The Maryland attorney general’s authority to investigate local police-involved slayings derives from a 2021 law sparked by the murder of an unarmed Black man in Minnesota, but the law needs a controversial expansion to achieve the goal of inspiring public confidence in the accountability of officers, the law’s supporters say.
Sen. William C. “Will” Smith Jr., the law’s chief sponsor, said a major priority in the next General Assembly session will be to empower the attorney general to prosecute police officers that he or she alleges are criminally at fault based on the investigation.
That prosecutorial authority currently lies with the local state’s attorneys, a prerogative the overwhelming majority of whom were unwilling to relinquish during debate over the original bill and may remain reluctant to cede.
But Smith said the public rightly perceives a conflict of interest when local prosecutors have discretion over whether to prosecute an officer of the same police force they rely on to conduct other criminal investigations and testify at trial.
Having the attorney general prosecute police “will reinforce public confidence and trust in the system,” said Smith, D-Montgomery and chair of the Senate Judicial Proceedings Committee. “The entity that conducts the investigation should be the entity that carries the case forward.”
Howard County State’s Attorney Richard H. Gibson Jr., president of the Maryland State’s Attorneys’ Association, said the organization’s members have diverse views when it comes to handling these cases.
“I can say that I don’t know that the attorney general is the right entity to prosecute these matters, but I do believe that it would be best left to one entity,” Gibson said. “I do believe that the local state’s attorney’s offices certainly have the skill, ability and knowledge on trying these complex cases.”
Gibson said local prosecutors have other options, including handing off decision-making power in police shootings to state’s attorneys in other jurisdictions.
“Each of us is still accountable to our local community, and if they didn’t like that sort of delegation of power, they could voice that concern,” he said.
Maryland Attorney General Brian E. Frosh said he supports lawmakers giving his office the authority to prosecute, as well as investigate, police shooting cases.
“At this point, I think that since we are charged with doing the investigation, the Attorney General’s Office should complete the process and do the prosecution,” he said Thursday. “It’s easier, it’s smarter, it’s more integrated.”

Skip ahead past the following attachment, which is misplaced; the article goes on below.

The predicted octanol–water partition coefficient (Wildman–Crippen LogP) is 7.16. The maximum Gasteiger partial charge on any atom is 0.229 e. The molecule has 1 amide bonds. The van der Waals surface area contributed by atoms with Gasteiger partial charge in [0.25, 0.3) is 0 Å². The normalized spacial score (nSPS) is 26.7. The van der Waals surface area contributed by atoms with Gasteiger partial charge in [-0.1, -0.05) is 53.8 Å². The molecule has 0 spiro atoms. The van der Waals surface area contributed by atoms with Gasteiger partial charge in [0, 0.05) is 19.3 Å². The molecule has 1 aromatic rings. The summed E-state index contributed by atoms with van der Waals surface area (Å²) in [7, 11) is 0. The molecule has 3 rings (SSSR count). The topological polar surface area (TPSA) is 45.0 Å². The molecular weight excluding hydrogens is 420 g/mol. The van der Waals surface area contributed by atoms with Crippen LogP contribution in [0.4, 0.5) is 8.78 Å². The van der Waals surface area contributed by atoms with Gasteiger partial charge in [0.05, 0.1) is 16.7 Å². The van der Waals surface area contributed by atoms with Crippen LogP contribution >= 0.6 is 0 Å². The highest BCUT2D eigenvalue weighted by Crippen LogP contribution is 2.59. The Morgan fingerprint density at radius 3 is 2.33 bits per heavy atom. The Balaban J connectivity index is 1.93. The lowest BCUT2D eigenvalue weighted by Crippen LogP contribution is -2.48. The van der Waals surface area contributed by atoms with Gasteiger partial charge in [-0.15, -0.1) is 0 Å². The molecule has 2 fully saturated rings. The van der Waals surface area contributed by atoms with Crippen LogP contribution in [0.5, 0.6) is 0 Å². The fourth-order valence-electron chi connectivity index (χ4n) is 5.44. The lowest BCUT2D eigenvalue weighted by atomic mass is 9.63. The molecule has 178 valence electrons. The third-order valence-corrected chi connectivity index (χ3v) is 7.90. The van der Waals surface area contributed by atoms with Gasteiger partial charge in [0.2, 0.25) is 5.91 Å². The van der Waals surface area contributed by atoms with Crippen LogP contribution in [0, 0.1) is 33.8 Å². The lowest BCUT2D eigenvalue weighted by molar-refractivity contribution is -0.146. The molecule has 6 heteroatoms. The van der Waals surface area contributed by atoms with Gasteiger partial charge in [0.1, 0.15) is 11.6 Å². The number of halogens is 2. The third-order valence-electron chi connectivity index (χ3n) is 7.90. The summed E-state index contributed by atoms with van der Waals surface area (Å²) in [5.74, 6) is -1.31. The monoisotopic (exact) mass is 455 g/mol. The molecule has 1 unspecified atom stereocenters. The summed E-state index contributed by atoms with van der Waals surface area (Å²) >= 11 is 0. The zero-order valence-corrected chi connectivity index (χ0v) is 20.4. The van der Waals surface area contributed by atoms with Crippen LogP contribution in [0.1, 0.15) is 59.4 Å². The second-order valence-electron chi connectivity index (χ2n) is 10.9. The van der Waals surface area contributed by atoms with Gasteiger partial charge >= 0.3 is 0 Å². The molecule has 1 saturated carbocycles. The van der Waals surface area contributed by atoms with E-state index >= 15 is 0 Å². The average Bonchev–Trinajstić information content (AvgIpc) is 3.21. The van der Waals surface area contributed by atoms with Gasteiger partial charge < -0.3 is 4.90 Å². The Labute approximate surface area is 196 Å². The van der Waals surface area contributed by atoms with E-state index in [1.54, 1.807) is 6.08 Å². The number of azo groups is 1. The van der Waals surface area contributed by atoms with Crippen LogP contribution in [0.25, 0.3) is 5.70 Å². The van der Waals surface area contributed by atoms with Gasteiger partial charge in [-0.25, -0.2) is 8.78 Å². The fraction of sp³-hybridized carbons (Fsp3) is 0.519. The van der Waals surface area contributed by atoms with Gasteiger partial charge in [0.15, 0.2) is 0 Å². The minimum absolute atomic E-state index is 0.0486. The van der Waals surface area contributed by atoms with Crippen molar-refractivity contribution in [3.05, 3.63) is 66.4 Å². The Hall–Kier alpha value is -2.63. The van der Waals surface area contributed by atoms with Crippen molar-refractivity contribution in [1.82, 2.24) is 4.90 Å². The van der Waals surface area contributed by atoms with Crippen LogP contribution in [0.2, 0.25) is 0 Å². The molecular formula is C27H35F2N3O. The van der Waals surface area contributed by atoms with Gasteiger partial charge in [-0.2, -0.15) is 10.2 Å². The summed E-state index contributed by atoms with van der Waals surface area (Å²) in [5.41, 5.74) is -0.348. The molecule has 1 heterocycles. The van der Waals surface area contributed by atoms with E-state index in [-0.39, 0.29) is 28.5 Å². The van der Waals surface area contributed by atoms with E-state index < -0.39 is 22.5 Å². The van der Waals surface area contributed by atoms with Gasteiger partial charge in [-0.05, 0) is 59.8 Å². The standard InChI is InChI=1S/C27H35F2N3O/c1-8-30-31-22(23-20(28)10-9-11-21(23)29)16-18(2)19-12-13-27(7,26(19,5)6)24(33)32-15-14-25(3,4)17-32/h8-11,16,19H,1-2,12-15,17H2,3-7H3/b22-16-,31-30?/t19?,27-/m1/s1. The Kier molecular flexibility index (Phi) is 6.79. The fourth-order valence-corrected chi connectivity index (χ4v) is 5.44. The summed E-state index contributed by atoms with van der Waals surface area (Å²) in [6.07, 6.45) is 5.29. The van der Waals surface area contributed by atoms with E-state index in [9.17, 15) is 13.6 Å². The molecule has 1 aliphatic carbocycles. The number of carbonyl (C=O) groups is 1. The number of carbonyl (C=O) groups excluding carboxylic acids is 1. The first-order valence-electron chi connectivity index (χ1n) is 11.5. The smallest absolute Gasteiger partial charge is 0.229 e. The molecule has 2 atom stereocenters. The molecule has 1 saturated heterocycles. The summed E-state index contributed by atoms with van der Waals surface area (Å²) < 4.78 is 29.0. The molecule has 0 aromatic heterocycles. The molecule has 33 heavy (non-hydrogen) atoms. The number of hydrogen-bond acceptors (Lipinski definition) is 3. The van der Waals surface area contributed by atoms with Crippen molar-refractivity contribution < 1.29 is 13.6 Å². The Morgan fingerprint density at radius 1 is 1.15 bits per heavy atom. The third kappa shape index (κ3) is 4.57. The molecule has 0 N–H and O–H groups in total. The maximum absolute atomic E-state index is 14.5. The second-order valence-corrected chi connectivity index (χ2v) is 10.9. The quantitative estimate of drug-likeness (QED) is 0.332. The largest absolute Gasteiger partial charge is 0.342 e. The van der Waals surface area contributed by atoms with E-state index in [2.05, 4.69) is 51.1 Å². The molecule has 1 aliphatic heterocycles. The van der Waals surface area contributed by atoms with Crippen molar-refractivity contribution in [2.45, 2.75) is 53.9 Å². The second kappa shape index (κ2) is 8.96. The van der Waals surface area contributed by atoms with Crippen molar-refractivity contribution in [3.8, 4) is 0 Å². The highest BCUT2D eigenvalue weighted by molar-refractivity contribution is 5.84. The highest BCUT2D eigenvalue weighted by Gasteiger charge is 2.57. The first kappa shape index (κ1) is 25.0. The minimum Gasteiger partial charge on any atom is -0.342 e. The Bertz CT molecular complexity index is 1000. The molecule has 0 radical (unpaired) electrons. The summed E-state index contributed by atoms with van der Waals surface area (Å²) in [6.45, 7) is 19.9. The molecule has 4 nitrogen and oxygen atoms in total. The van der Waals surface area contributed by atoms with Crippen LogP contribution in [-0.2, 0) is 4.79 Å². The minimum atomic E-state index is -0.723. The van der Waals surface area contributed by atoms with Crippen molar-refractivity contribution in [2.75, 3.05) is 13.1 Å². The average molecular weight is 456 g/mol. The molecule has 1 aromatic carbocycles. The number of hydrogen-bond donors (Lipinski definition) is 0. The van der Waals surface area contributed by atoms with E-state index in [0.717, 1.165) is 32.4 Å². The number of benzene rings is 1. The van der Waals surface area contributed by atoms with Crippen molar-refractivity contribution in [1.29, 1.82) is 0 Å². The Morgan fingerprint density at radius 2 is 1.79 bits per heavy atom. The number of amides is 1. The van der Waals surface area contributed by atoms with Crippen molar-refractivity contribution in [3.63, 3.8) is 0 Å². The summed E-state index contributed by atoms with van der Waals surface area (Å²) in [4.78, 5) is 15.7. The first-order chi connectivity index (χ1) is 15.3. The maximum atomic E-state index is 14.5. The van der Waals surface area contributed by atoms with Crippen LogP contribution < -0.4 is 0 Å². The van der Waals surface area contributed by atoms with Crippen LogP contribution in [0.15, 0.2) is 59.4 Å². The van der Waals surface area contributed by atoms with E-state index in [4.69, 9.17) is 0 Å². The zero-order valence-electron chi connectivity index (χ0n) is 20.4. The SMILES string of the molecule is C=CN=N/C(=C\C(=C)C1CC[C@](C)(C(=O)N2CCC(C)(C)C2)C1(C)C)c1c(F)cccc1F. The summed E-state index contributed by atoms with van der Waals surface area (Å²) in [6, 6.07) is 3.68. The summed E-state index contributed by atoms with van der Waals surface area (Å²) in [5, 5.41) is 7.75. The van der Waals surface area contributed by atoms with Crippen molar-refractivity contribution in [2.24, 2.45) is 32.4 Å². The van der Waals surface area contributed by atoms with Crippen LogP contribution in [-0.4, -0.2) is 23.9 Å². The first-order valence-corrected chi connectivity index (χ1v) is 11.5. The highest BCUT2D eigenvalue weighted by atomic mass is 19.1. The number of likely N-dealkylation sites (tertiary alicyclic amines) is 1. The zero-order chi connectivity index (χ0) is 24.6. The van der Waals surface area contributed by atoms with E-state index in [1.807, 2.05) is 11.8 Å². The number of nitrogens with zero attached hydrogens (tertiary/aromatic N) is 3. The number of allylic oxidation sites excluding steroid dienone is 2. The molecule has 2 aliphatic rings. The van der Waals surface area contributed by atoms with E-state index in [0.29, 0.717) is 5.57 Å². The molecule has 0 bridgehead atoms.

The 2021 law, Senate Bill 600, requires the attorney general to investigate all police-involved deaths of civilians and permits him or her to investigate other criminal police misconduct discovered during the investigation. After completing the investigation, the attorney general has 15 days to submit a report to the local state’s attorney.
The reports make no recommendation on whether an officer should be prosecuted, noting that the state’s attorney retains prosecutorial authority in the case.
In July, Frosh appointed Dana Mulhauser to lead the Independent Investigations Division. Mulhauser had been the founding chief of the St. Louis County, Missouri’s prosecuting attorney’s office of conviction and incident review, which examines police shootings.
15 cases so far
IID has conducted 15 investigations of police involved civilian deaths since October, including two in Anne Arundel County, two in Baltimore city, two in Baltimore County, two in Charles County, two in Montgomery County and one each in Frederick, Harford, Somerset, Queen Anne’s and Wicomico counties, according to the attorney general’s website.
Three of the investigations have been completed: the two in Baltimore County and the one in Wicomico County. In each case, the state’s attorney has declined to prosecute.
Baltimore County State’s Attorney Scott D. Shellenberger declined to prosecute officer Theodore Jermenko in the Oct. 9 , death of motorist Jawuan Ginyard after the IID investigation showed that Ginyard was drunk and trying to elude the officer, Shellenberger’s office stated in a letter to Frosh.
Jermenko “was clearly acting appropriately in attempting to conduct a stop” and “was nowhere near Mr. Ginyard when Mr. Ginyard lost control of his vehicle, which caused his death,” the letter stated.
Shellenberger also declined to prosecute police Lt. Gregory Mead in the Oct. 11 shooting death of Jovan Lewis Singleton.
In a letter to Frosh, Shellenberger’s office stated the investigation showed the officer fired to protect his own life and the surrounding community only after Singleton fired at him.
Shellenberger declined to comment Thursday on whether the attorney general should be given prosecutorial authority, saying he had not seen a specific legislative proposal.
In Wicomico County, State’s Attorney Jamie L. Dykes declined to prosecute officers in the death of Jamaal Parish Mitchell in a car crash during an Oct. 21 police chase in Salisbury. Dykes did not immediately return a telephone message Thursday seeking comment on her decision.